Women are usually portrayed as anything but awesome in movies, television, and even social media. They are limited to household chores or gratifying the pleasures of others. Young women belonging to the so-called “entitled generation” — millennials — also get a bad rap for being nothing more than just social media savvy and selfie-loving bunch. However, at the recently-concluded Belle De Jour Women’s Summit, we learned that young Filipinas want to be taken seriously (which, if you didn’t know, they’re supposed to be) and can provide groundbreaking and revolutionary contributions to society. We also got to hear young women testify what a Filipina can truly do for the world. Hint: It’s all good.
Here are the women we met at the summit who redefined their roles in the society:
Resilience is about overcoming the ever-present struggles of life and maximizing the qualities you possess to lift others up.
Rachel De Villa is the co-founder and chief technology officer of the multi-awarded crowdfunding platform for Filipino farmers called Cropital. The 23-year-old Computer Science graduate and self-confessed problem-solver built the platform to address the lack of financial support given to Filipino farmers. In fact, two out of three farmers in the country live below the poverty line. “Through Cropital, anyone can finance a farmer by investing funds that will be used to provide the farmer proper equipment, training, and advice from experts,” she explained. Having a blind left eye also did not stop her from pursuing her vision. “We can have the same capabilities. We can have the same opportunities and we can have the same skills as any other person can have,” she said.
Being a woman online is not easy, especially when your opinions are “unpopular” among the public. Pinoy Ako Blog’s Jover Laurio, however, pushed past the nasty comments and threats online to continue debunking “fake news.” While she considered stopping her blog, she realized that her advocacy is relevant now more than ever. “I knew the situation can help the advocacy and can help put out the message about fake news – that we do not tolerate it and that it is not who we are,” she said. Now, Laurio is taking the fight offline. She is currently conducting workshops on how to fight fake news and how to blog responsibly.
Courage is about living out your authentic self despite societal perceptions and stereotypes.
Blu Pingoy was destined for greatness in the medical field. She’s smart, most likely inherited from her parents and grandparents who are also doctors. However, her sights were set outside the hospital and up in the clouds. She wanted to be a pilot. “I usually don’t care about what other people say but the opinion of my family is really important to me so it was difficult for me to tell my parents,” she said. Nevertheless, upon the advice of her uncle who is both a doctor and a pilot, she mustered up the courage to talk to her parents that she will pursue a career in aviation. Now, she is one of the few women commercial pilots and one of the youngest in the country.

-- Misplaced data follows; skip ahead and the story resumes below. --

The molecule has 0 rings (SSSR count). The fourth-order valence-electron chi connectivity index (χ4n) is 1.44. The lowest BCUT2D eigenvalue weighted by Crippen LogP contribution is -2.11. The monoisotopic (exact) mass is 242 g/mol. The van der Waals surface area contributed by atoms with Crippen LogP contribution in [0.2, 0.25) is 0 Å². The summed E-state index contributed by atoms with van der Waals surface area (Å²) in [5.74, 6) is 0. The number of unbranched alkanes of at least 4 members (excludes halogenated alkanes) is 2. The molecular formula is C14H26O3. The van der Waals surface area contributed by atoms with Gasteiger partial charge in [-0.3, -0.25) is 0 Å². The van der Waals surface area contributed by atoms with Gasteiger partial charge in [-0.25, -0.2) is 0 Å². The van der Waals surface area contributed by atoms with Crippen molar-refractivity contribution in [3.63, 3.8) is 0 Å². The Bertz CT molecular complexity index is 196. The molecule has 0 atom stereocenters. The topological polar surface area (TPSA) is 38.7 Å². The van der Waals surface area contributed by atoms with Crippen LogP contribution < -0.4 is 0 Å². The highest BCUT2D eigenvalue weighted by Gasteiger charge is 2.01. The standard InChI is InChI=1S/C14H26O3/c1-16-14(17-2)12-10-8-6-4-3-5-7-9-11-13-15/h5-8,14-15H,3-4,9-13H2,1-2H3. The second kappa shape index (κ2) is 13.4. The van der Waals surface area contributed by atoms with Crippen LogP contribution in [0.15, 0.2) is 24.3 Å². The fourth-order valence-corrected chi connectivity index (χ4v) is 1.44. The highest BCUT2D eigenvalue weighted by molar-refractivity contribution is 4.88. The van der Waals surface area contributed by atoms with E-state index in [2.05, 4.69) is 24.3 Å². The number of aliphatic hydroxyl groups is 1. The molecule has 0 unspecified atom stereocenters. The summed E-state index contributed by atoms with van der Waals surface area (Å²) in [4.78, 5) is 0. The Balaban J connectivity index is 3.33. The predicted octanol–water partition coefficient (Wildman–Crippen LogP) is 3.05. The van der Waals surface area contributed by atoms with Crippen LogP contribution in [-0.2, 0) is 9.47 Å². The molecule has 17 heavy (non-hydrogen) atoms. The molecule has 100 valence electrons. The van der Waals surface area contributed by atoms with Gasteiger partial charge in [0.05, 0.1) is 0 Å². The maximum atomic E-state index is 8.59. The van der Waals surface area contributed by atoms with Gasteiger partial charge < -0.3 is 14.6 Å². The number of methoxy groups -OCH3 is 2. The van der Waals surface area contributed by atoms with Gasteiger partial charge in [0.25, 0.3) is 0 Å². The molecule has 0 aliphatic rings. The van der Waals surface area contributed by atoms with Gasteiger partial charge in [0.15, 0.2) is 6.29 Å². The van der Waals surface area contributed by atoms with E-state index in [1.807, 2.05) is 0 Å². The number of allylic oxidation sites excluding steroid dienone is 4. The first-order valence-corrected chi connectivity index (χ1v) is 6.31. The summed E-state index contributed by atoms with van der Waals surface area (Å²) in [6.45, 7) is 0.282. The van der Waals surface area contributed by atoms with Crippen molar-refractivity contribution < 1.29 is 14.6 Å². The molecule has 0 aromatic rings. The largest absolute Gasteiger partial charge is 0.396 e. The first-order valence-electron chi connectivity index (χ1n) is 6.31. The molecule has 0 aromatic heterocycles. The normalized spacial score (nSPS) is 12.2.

Hair is considered a girl’s crowning glory but TV host/singer Abby Asistio lost hers when she was diagnosed with Alopecia Areata at 4 years old. For years, her unique condition became a source of insecurity and negativity. Even when she started wearing wigs, she did not see herself as a beautiful person and felt limited in the activities that she could do. While she feared coming out to the public bald, she knew that taking off her wig was necessary to finally accept her situation and bring awareness to a disease that few Filipinos know about. “Hindi ko na mababago ‘yung kawalan ko ng buhok, pero mababago ko kung paano ko titingnan ang ang self-worth ko, (I may not be able the fact that I don’t have hair, but I can change how I view my self-worth)” she said.
Paving one’s path and sustaining success means resourcefulness at its best.
Kathleen Yu is the founder (at age 22) of Rumarocket, a Manila-based tech start-up that uses assessments and predictive analytics to help companies find and develop their IT talents. The profitable company is now operating in two other countries: Hong Kong and Singapore. Being a 2017 Mansmith Young Market Masters Awardee and one of the talents chosen for the Global Start-Up Youth program, it’s safe to say that Yu has reached success. For the 26-year-old tech entrepreneur, though, achieving success is much like technology — constantly changing at a rapid pace. “It’s no longer enough just to go to a good college, get a good degree, find a good job, and basically find work you love. Right now, success is less about following rules and more about knowing how to embrace change, knowing how to evolve with times, and knowing how to develop new skills to get better,” she said.
Menstruation and the reproductive system are not often talked about in a still fairly conservative country like the Philippines. As Audrey Tangonan, founder of menstrual cup brand Sinaya Cup, put it, “This is a weird thought and a weird conversation.” Her involvement in youth and sustainability programs, however, inspired her to pursue a “crazy” yet environmentally-friendly idea of a menstrual cup with her own savings. “You can never go wrong with a business idea that genuinely improves people’s lives in ways you feel passionately about,” she said.
Featured Images from Belle De Jour Power Planner
Angela Casco is a (fresh) Journalism graduate at the Polytechnic University of the Philippines and currently a fulltime writer for MB Life. Her interests range from beauty and fashion to (winter) sports and literature. Feminism and fighting sexual abuse are causes close to her heart. She hopes to witness gender equity in her lifetime.